In the 1980s there were several books on business branding suggesting that companies and corporations should in fact appeal to all the known human senses with brand identification. This makes sense, and indeed, most all of this is trademark-able, as it has to do with “trade dress” and there’s a bit of common law here protecting companies who use sounds, colors, taste, touch, and even smell. Let’s discuss this.
When I franchised my company I was very much into the brand, I made sure that we used a certain thickness of paper for our flyers, we always used card stock, and they were always printed in solar bright yellow. In fact in our franchising agreement it even specified strict adherence to our trade dress. In our confidential operations manual I dictated exactly what must be done and why. It mattered to me that when the customer felt that flyer in their hands that it didn’t feel flimsy like our competition.
Our trucks were also painted in “Dodge Viper Bright Yellow” which was obviously a custom color for a work truck. We also had diamond plate, stainless steel, and glow-in-the-dark 3M premium blue decals. Our color and trade dress was very specific, and for good reason. Interestingly enough, due to the trademark laws and the benefits of common law no other competing company in our industry would be able to use those colors, and if they did they would be violating our trademark rights.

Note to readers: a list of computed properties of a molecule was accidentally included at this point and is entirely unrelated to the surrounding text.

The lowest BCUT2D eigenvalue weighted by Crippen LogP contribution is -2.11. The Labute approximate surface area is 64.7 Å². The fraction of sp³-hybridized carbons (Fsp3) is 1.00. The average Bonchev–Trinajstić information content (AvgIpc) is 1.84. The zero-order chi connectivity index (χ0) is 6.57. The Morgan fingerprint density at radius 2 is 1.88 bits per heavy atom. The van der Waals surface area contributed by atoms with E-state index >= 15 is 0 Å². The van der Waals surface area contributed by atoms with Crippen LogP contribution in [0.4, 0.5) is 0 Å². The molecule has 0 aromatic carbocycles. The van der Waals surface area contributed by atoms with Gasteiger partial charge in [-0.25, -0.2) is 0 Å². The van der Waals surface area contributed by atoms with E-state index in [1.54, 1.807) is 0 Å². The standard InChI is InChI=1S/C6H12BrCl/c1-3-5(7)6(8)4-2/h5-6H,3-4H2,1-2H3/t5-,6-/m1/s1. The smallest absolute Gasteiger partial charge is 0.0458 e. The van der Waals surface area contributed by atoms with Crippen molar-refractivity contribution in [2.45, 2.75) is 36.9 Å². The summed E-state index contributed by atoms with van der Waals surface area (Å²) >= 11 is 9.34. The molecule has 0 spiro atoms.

Although we didn’t have a specific or special trademarked sound, many companies are doing this now. When we are talking about sounds, consider for instance the “pin drop” for AT&T or the Microsoft Windows start-up sound? You can submit the sound on a cassette tape or in a .Wav file to the Patent and Trademark office on a USB device or attach it to an email with your online application.
Anything which is specifically connected to your trade dress can be trademarked along with your logo. If you haven’t done this with your company yet, perhaps you need to get with a branding consultant to consider all this, and then with a trademark attorney to have it all registered to protect you from imitators in the marketplace. You may as well differentiate yourself from your competitors, and enjoy the benefits of brand loyalists (your best customers) and all the clients they referred to you. Indeed I hope you will please consider all this and think on it, and act on my recommendations here.
“How to Handle Basic Copyright and Trademark Problems,” by Richard Dannay Chairman of the Practicing Law Institute Audio Cassette Program, New York, 1990, 4-cassettes on 7 sides 30-minutes each.